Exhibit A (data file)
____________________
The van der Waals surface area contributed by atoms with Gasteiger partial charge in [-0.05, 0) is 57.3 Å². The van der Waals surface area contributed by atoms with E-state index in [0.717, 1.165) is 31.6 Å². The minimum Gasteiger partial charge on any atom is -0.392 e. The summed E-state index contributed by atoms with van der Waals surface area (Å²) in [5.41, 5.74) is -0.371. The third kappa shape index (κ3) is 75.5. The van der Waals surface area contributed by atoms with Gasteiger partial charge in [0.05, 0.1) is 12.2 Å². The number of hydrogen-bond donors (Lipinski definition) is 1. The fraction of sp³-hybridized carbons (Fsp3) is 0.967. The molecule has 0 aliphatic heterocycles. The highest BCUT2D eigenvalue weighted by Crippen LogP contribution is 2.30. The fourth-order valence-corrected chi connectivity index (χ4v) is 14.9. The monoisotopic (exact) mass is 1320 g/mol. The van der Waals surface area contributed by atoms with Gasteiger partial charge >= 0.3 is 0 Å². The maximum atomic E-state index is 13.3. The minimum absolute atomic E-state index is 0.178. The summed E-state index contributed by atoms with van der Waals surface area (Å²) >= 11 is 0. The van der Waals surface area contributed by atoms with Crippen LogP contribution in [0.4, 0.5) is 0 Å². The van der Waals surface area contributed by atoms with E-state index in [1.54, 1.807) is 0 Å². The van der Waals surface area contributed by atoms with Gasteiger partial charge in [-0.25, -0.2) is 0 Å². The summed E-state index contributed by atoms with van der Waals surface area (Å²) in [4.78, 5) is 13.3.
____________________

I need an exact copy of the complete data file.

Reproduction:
The van der Waals surface area contributed by atoms with Gasteiger partial charge in [-0.05, 0) is 57.3 Å². The van der Waals surface area contributed by atoms with E-state index in [0.717, 1.165) is 31.6 Å². The minimum Gasteiger partial charge on any atom is -0.392 e. The summed E-state index contributed by atoms with van der Waals surface area (Å²) in [5.41, 5.74) is -0.371. The third kappa shape index (κ3) is 75.5. The van der Waals surface area contributed by atoms with Gasteiger partial charge in [0.05, 0.1) is 12.2 Å². The number of hydrogen-bond donors (Lipinski definition) is 1. The fraction of sp³-hybridized carbons (Fsp3) is 0.967. The molecule has 0 aliphatic heterocycles. The highest BCUT2D eigenvalue weighted by Crippen LogP contribution is 2.30. The fourth-order valence-corrected chi connectivity index (χ4v) is 14.9. The monoisotopic (exact) mass is 1320 g/mol. The van der Waals surface area contributed by atoms with Gasteiger partial charge >= 0.3 is 0 Å². The maximum atomic E-state index is 13.3. The minimum absolute atomic E-state index is 0.178. The summed E-state index contributed by atoms with van der Waals surface area (Å²) >= 11 is 0. The van der Waals surface area contributed by atoms with Crippen LogP contribution in [0.4, 0.5) is 0 Å². The van der Waals surface area contributed by atoms with E-state index in [1.54, 1.807) is 0 Å². The van der Waals surface area contributed by atoms with Gasteiger partial charge in [-0.25, -0.2) is 0 Å². The summed E-state index contributed by atoms with van der Waals surface area (Å²) in [4.78, 5) is 13.3.